Having lost Ivan Zamorano to Real Madrid, Sevilla president Luis Cuervas and vice-president Jose Maria del Nido will have been looking on, certain they had pulled off a masterstroke by getting Maradona in as a replacement, reportedly boosting season ticket subscriptions from 26,000 to 40,000.

    His performances continued to excite in competitive games and he enjoyed what many consider to be his best display in Spain during an ill-tempered 2-0 win over Real Madrid on December 19.

    Madrid, complete with the likes of Manolo Sanchis, Fernando Hierro, Michel and Luis Enrique, simply had no answer as Maradona ran the show. Everything was going as well as it could have, until things – somewhat inevitably – turned ugly in the second half of the season.

     

    THE FALLOUT

    A dispute over El Diego's juggling of international and club commitments saw the two parties at loggerheads, but things got out of control late in the campaign.

    After being given painkilling injections against his will for a persistent injury caused by receiving a kick from an angry Venezuela fan in 1985, Maradona was withdrawn by Bilardo early in the second half of a 1-1 draw with Real Burgos and he blew his top.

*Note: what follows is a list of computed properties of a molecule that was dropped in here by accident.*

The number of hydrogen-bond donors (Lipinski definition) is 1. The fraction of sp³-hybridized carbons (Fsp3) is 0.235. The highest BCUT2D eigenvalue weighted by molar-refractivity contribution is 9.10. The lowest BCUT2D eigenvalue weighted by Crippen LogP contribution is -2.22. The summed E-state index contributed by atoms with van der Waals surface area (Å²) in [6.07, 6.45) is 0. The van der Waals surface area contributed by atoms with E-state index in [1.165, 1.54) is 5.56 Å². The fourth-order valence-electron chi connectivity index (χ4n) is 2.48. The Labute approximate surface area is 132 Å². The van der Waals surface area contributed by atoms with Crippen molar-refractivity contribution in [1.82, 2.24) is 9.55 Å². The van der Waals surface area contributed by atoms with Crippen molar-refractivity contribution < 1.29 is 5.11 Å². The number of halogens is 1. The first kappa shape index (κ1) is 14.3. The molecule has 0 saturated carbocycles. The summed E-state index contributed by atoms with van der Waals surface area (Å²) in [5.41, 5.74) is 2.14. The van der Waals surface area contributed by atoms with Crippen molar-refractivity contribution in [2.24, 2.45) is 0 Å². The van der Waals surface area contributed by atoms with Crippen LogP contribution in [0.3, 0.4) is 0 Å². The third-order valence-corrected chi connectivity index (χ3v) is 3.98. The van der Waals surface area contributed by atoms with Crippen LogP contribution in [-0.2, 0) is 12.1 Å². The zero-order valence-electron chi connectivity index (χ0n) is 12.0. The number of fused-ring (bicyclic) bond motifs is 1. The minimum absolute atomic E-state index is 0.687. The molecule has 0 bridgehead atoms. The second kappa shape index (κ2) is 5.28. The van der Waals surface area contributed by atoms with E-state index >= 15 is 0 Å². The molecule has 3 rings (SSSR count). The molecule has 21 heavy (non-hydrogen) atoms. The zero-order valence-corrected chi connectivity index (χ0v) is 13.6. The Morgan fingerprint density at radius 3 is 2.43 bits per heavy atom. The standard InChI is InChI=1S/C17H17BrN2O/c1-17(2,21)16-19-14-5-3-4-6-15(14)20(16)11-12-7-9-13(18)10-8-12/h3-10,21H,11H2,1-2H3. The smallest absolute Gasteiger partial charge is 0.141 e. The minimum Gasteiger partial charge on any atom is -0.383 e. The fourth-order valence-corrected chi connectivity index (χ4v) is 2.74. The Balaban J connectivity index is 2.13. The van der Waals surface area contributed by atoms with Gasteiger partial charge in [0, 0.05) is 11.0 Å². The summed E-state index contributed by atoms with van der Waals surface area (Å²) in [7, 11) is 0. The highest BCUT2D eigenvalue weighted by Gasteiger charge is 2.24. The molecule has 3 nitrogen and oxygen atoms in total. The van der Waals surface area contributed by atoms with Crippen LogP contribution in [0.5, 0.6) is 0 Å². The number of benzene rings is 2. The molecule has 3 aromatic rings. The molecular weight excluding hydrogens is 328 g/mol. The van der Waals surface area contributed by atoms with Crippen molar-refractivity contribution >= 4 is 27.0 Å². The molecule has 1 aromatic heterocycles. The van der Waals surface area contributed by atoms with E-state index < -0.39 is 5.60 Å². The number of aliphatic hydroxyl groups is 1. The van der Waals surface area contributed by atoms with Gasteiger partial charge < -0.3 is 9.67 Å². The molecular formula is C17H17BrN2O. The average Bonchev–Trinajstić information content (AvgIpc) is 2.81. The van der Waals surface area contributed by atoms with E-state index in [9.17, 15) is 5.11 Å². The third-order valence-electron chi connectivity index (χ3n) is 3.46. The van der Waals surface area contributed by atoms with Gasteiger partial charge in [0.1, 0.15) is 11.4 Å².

"Bilardo, you m***********," he claimed to yell in his coach's direction, with the pair coming to blows a day later, as detailed in the troubled star's autobiography.

    What made the situation worse for Maradona was Sevilla's chiefs revealed to him just a few days earlier their plan to offer him a player-coach role after ditching Bilardo. They received a stern refusal in reply, with El Diego not about to betray his friend, but he ultimately felt as though such loyalty was not reciprocated.

    Everyone wanted out of the marriage, and Del Nido's public comments about Maradona's fitness proved the final straw.

    "That's probably why that w***** Del Nido dared to say I wasn't even fit enough to play table tennis; to make me leave," Maradona wrote in his autobiography. "He knew I wouldn't put up with that kind of stuff. And that's how it happened, that was how my story with Sevilla ended. Badly."

    Maradona then missed out on £625,000 worth of unpaid wages as Sevilla withheld payment because he had "not met obligations to the club", bringing a bitter close to a chapter which had promised so much on a thrilling evening against Bayern.